© 2008 MLB Advanced Media, L.P. All rights reserved.

10/05/08 1:24 AM ET

Oh baby! Cameron back in business

Outfielder sees newborn daughter, comes up big in victory

MILWAUKEE -- CC Sabathia is apparently not the only Brewer who can work on short rest.

Center fielder Mike Cameron played a key role in Game 3 of the National League Division Series on Saturday after two sleep-deprived nights and an unexpected trip home to Atlanta, where his wife, LaBreka, underwent an emergency C-section on Friday.

complete postseason coverage

He appeared no worse for the wear. Cameron reached base safely four times and scored two Brewers runs in their 4-1 win over the Phillies, cutting Milwaukee's deficit in the best-of-five series to 2-1.

"Turned out it was a good day," Cameron said.

Two good days. Doctors delivered a healthy baby girl, Lilo, at about 2:54 p.m. ET on Friday, minutes before a flight chartered by Brewers principal owner Mark Attanasio carried Cameron into Atlanta. After getting news that mother and daughter -- 4 pounds, 13 ounces and 17 inches long, just for the record -- were in good health, Cameron did not mind that he missed the moment of birth.

LaBreka Cameron was not due to give birth until the first week of November.

"I have no idea why it happened so early, but it did and it's a blessing," Mike Cameron said Saturday before Game 3. "I'm in awe about it a little bit."

The Camerons have three other children: a daughter, T'aja, and sons Dazmon and Mekhi. The three older kids had a say in choosing Lilo's name, then traveled with Dad back to Milwaukee to give Mom an opportunity to rest.

That little Lilo chose to enter the world Friday came as a stroke of luck for the Brewers, who had an off-day after falling behind the Phillies in the series, two games to none. Had Cameron been forced to leave the team on a game day, the Brewers either would have had to play a man short or replace him on the NLDS roster with another player, leaving Cameron ineligible for a potential National League Championship Series.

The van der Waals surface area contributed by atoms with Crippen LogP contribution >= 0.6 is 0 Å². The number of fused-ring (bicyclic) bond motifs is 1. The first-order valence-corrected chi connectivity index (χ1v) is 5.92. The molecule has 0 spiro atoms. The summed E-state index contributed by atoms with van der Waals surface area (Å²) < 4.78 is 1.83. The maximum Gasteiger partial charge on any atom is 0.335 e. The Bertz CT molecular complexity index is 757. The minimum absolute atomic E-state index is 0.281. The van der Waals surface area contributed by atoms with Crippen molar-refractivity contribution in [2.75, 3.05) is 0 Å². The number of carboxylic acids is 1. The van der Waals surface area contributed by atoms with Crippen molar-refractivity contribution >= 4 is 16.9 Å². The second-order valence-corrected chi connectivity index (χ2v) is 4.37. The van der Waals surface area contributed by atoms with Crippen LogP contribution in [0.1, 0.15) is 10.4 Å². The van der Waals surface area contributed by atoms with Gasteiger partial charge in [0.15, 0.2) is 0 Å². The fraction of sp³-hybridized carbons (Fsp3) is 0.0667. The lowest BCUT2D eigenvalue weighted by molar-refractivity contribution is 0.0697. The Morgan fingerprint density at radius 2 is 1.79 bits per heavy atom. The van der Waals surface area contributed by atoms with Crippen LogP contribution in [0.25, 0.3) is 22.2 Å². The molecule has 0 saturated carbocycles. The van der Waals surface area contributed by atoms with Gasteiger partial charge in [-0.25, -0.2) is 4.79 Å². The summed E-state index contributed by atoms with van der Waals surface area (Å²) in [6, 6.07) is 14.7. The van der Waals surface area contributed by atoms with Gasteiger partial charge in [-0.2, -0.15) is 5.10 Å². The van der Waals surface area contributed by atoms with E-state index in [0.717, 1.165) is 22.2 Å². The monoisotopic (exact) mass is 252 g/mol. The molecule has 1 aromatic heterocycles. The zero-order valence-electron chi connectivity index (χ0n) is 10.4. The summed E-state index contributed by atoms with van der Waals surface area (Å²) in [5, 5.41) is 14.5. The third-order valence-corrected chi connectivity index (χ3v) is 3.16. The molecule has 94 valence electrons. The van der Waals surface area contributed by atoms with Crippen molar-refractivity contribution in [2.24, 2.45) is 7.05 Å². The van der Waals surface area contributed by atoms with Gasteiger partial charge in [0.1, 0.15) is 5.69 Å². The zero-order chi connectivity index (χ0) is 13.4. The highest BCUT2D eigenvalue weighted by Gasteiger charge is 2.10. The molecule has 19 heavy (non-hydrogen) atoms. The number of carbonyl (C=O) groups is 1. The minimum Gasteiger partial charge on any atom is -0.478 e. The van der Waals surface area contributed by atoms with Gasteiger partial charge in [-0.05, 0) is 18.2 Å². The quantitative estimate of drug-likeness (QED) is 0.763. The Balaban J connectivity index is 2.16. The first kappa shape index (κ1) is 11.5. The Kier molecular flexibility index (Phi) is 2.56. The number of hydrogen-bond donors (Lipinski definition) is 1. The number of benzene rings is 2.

In the regular season, players can be placed on the bereavement list in the event of a family emergency. There is no such thing in the postseason.

Aug. 1-31:2589193269221223.360
Sept. 1-Oct 2:25981416216937.163
NLDS Game 3: 1-for-2, 2 R, 2 BB, HBP
"I don't think it's ever come up, to be honest with you," Brewers assistant general manager Gord Ash said. "Or, if it has, I am not aware of it."

Cameron, 0-for-7 in the series entering Game 3 but in his usual leadoff spot against Phillies left-hander Jamie Moyer, set an early tone for the Brewers. Cameron worked a walk in the bottom of the first inning and so did third baseman Bill Hall, and both runners advanced on a wild pitch before Prince Fielder lifted a sacrifice fly. J.J. Hardy then laced an RBI single for a quick 2-0 lead.

Cameron also walked in the second inning, was hit by a pitch and scored in the fifth and singled in the sixth, when the Brewers loaded the bases but couldn't push across another insurance run.

"It was probably good I was tired," Cameron said. "It allowed me to relax a little more, I think. I'll get a little sleep, come back [Sunday] and try to get on the board again."

Game 4 of the series is scheduled for noon CT on Sunday.

"We didn't play well in the first two games at their place, but it was all about the energy here today," Cameron said. "That's what we were looking for and we were able to feed on it. We got something going early for a change and were finally able to put some pressure on their team."

The Brewers will find themselves in a similar spot Sunday, when they once again face elimination.

Cameron has no interest in watching the Phillies celebrate a League Championship Series berth. He's eyeing another Brewers win, which would push the series back to Philadelphia for a decisive Game 5.

"You don't want them to be celebrating on your own field," Cameron said. "That's always in the back of your mind."

Adam McCalvy is a reporter for MLB.com. This story was not subject to the approval of Major League Baseball or its clubs.